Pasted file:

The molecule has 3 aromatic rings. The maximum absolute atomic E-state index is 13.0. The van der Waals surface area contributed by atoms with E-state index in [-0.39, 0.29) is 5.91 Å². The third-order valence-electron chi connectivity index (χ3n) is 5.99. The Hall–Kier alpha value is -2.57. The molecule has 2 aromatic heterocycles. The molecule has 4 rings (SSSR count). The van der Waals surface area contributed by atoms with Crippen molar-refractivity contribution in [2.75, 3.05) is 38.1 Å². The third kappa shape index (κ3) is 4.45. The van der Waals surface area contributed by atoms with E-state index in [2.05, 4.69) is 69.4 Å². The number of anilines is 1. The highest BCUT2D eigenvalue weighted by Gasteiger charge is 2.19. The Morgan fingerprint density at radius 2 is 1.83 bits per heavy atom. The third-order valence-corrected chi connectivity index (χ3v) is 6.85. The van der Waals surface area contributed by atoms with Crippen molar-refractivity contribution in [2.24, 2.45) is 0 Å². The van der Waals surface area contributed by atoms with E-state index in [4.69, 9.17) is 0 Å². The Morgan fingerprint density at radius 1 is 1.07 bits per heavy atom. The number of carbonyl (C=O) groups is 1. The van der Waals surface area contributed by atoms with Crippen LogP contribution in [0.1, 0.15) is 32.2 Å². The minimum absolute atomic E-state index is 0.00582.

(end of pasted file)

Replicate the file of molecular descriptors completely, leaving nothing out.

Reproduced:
The molecule has 3 aromatic rings. The maximum absolute atomic E-state index is 13.0. The van der Waals surface area contributed by atoms with E-state index in [-0.39, 0.29) is 5.91 Å². The third-order valence-electron chi connectivity index (χ3n) is 5.99. The Hall–Kier alpha value is -2.57. The molecule has 2 aromatic heterocycles. The molecule has 4 rings (SSSR count). The van der Waals surface area contributed by atoms with Crippen molar-refractivity contribution in [2.75, 3.05) is 38.1 Å². The third kappa shape index (κ3) is 4.45. The van der Waals surface area contributed by atoms with E-state index in [2.05, 4.69) is 69.4 Å². The number of anilines is 1. The highest BCUT2D eigenvalue weighted by Gasteiger charge is 2.19. The Morgan fingerprint density at radius 2 is 1.83 bits per heavy atom. The third-order valence-corrected chi connectivity index (χ3v) is 6.85. The van der Waals surface area contributed by atoms with Crippen molar-refractivity contribution in [2.24, 2.45) is 0 Å². The van der Waals surface area contributed by atoms with E-state index in [4.69, 9.17) is 0 Å². The Morgan fingerprint density at radius 1 is 1.07 bits per heavy atom. The number of carbonyl (C=O) groups is 1. The van der Waals surface area contributed by atoms with Crippen LogP contribution in [0.1, 0.15) is 32.2 Å². The minimum absolute atomic E-state index is 0.00582.